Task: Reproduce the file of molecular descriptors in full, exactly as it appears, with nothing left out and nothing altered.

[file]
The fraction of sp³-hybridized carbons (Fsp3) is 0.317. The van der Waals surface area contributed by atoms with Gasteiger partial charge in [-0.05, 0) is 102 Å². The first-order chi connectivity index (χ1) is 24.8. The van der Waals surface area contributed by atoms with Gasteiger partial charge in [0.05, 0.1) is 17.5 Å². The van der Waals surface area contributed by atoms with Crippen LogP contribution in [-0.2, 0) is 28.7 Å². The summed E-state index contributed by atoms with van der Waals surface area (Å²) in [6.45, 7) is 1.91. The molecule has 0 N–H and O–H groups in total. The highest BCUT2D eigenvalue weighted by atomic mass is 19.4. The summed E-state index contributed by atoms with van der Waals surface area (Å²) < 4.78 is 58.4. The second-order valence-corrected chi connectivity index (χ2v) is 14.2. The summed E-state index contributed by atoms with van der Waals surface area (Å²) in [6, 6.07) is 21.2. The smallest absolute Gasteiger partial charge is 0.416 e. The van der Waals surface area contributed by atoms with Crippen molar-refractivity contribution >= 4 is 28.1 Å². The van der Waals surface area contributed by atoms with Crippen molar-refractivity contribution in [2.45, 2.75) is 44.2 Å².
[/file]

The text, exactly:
The fraction of sp³-hybridized carbons (Fsp3) is 0.317. The van der Waals surface area contributed by atoms with Gasteiger partial charge in [-0.05, 0) is 102 Å². The first-order chi connectivity index (χ1) is 24.8. The van der Waals surface area contributed by atoms with Gasteiger partial charge in [0.05, 0.1) is 17.5 Å². The van der Waals surface area contributed by atoms with Crippen LogP contribution in [-0.2, 0) is 28.7 Å². The summed E-state index contributed by atoms with van der Waals surface area (Å²) in [6.45, 7) is 1.91. The molecule has 0 N–H and O–H groups in total. The highest BCUT2D eigenvalue weighted by atomic mass is 19.4. The summed E-state index contributed by atoms with van der Waals surface area (Å²) < 4.78 is 58.4. The second-order valence-corrected chi connectivity index (χ2v) is 14.2. The summed E-state index contributed by atoms with van der Waals surface area (Å²) in [6, 6.07) is 21.2. The smallest absolute Gasteiger partial charge is 0.416 e. The van der Waals surface area contributed by atoms with Crippen molar-refractivity contribution >= 4 is 28.1 Å². The van der Waals surface area contributed by atoms with Crippen molar-refractivity contribution in [2.45, 2.75) is 44.2 Å².